The Impulse came much better equipped than a Chevette: standard mechanical equipment for the $9,998 base price (about $25,700 in 2018 dollars) included four-wheel disc brakes and P195/60R14 tires (a size still readily available) on alloy wheels. Inside, power steering, power windows, power door locks, cruise control, air conditioning, tinted glass, a tilt steering wheel, and an AM/FM stereo radio were all included. Optional equipment was spare, with only an improved stereo and turbine wheels available.

For 1983, power for the 2,700-pound Impulse was provided by a 90 bhp 1.9 liter/119 ci SOHC inline four with multi-point fuel injection (a turbocharged engine did not become available until 1985). Transmissions available were a standard five-speed manual and an optional four-speed automatic. Fuel economy with the manual transmission was 22 city/28 highway by the standards of the day (19/26 by 2018 standards). 0-60 took around 11 to 12 seconds, with a top speed of about 110 mph. With a 15.3-gallon fuel tank, you could expect a range of between 310 and 345 miles with a 10% fuel reserve.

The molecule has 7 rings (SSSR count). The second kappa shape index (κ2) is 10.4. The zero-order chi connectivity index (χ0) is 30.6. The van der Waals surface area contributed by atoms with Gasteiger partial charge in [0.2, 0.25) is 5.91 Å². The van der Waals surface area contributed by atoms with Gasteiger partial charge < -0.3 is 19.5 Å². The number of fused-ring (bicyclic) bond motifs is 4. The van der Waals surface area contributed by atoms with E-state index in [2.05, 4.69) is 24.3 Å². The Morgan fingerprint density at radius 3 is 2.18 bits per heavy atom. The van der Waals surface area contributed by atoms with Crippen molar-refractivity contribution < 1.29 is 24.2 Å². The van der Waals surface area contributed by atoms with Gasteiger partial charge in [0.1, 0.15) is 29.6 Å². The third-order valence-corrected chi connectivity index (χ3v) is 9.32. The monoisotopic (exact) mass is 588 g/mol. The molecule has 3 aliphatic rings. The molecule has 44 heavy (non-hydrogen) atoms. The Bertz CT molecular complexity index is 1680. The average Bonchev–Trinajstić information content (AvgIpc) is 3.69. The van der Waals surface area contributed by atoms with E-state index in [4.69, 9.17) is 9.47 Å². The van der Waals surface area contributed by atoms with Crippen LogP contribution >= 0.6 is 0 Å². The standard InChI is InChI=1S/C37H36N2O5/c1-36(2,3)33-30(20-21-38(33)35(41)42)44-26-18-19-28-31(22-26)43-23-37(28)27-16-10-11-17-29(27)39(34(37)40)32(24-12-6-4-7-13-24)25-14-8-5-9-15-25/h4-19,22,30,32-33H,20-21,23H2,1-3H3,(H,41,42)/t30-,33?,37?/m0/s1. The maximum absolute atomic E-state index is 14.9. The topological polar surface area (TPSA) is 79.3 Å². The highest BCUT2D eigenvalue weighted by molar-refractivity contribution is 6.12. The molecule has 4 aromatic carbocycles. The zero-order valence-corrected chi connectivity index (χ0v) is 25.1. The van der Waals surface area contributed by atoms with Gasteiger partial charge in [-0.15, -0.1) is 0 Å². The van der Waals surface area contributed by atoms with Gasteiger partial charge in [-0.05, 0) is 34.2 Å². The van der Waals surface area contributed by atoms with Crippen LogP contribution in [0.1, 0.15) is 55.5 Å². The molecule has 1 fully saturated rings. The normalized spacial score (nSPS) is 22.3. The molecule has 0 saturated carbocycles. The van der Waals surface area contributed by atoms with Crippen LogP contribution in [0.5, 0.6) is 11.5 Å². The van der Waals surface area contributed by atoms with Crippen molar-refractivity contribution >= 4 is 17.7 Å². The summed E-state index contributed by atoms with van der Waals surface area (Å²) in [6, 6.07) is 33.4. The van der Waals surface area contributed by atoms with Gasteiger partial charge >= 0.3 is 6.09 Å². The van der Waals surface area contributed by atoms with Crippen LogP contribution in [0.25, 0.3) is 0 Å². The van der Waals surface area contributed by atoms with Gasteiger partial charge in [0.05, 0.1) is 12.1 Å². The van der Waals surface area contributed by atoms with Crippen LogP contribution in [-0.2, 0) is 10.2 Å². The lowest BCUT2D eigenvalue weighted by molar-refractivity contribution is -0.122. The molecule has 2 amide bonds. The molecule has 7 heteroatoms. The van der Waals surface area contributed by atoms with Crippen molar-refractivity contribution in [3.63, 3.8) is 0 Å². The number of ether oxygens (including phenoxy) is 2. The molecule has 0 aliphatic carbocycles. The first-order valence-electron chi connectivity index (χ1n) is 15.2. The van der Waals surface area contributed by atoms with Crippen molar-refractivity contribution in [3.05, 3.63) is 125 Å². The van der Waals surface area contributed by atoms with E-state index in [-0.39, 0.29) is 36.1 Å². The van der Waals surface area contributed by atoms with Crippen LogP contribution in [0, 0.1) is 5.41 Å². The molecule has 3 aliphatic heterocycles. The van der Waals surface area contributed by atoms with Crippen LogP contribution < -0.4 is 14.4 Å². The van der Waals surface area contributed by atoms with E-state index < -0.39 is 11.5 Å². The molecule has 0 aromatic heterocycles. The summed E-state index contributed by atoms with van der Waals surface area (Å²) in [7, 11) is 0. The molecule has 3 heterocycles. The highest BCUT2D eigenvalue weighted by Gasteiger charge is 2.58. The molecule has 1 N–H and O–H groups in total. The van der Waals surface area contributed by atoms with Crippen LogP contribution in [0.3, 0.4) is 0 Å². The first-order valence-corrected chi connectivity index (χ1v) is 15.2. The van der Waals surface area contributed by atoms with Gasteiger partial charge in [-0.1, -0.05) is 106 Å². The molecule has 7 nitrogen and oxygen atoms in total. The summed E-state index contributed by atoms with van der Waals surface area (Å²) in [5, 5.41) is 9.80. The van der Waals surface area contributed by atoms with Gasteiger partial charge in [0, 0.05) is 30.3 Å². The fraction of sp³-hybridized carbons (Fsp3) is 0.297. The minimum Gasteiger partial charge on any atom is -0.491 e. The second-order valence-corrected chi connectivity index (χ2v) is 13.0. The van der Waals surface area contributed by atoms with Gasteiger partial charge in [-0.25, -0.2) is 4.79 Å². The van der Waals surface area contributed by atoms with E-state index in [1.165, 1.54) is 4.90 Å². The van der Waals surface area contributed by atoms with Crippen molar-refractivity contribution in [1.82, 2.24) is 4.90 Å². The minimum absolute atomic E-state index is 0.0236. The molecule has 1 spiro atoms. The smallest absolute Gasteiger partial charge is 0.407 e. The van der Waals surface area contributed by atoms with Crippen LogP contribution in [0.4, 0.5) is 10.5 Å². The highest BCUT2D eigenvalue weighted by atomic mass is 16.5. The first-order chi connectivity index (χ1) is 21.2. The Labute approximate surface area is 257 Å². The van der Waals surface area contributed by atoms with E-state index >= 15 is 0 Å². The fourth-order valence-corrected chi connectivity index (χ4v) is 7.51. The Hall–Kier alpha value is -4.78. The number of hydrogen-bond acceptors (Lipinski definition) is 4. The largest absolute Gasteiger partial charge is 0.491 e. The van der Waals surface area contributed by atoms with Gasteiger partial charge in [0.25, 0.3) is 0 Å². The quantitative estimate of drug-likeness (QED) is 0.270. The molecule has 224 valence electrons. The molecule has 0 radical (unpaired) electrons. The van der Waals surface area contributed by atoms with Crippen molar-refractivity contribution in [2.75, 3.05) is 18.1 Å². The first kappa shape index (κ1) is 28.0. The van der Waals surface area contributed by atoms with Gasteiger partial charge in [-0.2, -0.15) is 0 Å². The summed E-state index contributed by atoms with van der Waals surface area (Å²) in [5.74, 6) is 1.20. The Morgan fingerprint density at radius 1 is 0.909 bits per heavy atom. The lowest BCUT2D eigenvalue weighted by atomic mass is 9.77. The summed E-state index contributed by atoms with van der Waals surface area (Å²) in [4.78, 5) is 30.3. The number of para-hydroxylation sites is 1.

Of course, the Impulse’s absolute killer feature was its exterior styling, which was very close to Giorgetto Giugiaro’s 1979 Ace Of Clubs show car. Road & Track put the Impulse on the cover of their June 1983 issue, with the tagline being “Sensuous show car hits the road.”

First-generation Isuzu Impulse, courtesy of Isuzu.
First-generation Isuzu Impulse, courtesy of Isuzu.

Isuzu gets real credit for messing as little as possible with Giugiaro’s excellent and differentiating design—few automakers were willing to leave as well enough alone as they did. They only did a few things, adding slightly larger bumpers to meet the five mph DOT requirement, shortening the windshield and lengthening the hood to allow for easier installation of the engine on the assembly line, and enlarging the overall dimensions a few inches to allow for more interior space.